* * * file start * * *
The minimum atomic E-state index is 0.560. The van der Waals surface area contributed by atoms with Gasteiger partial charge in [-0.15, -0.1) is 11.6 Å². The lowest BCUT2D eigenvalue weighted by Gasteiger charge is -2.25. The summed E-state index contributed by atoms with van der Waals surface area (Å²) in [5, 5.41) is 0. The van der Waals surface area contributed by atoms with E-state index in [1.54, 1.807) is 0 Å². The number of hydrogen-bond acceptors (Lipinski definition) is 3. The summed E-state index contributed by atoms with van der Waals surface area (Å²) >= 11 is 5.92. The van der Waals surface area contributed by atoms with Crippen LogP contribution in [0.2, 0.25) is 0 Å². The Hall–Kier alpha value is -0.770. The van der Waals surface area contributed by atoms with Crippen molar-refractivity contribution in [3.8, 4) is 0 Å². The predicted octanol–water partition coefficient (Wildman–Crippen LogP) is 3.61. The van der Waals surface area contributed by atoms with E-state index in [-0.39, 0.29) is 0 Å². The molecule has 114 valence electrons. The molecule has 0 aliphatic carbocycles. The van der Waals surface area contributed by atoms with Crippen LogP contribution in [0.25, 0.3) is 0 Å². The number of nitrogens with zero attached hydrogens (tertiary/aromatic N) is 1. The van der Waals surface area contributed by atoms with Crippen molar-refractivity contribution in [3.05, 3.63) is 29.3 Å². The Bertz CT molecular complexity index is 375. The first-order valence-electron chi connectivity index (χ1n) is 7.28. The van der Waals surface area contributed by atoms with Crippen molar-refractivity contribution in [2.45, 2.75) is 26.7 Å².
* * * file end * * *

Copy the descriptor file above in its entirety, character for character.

The minimum atomic E-state index is 0.560. The van der Waals surface area contributed by atoms with Gasteiger partial charge in [-0.15, -0.1) is 11.6 Å². The lowest BCUT2D eigenvalue weighted by Gasteiger charge is -2.25. The summed E-state index contributed by atoms with van der Waals surface area (Å²) in [5, 5.41) is 0. The van der Waals surface area contributed by atoms with E-state index in [1.54, 1.807) is 0 Å². The number of hydrogen-bond acceptors (Lipinski definition) is 3. The summed E-state index contributed by atoms with van der Waals surface area (Å²) >= 11 is 5.92. The van der Waals surface area contributed by atoms with Crippen LogP contribution in [0.2, 0.25) is 0 Å². The Hall–Kier alpha value is -0.770. The van der Waals surface area contributed by atoms with Crippen molar-refractivity contribution in [3.8, 4) is 0 Å². The predicted octanol–water partition coefficient (Wildman–Crippen LogP) is 3.61. The van der Waals surface area contributed by atoms with E-state index in [-0.39, 0.29) is 0 Å². The molecule has 114 valence electrons. The molecule has 0 aliphatic carbocycles. The van der Waals surface area contributed by atoms with Crippen LogP contribution in [0.25, 0.3) is 0 Å². The number of nitrogens with zero attached hydrogens (tertiary/aromatic N) is 1. The van der Waals surface area contributed by atoms with Crippen molar-refractivity contribution in [3.05, 3.63) is 29.3 Å². The Bertz CT molecular complexity index is 375. The first-order valence-electron chi connectivity index (χ1n) is 7.28. The van der Waals surface area contributed by atoms with Crippen molar-refractivity contribution in [2.45, 2.75) is 26.7 Å².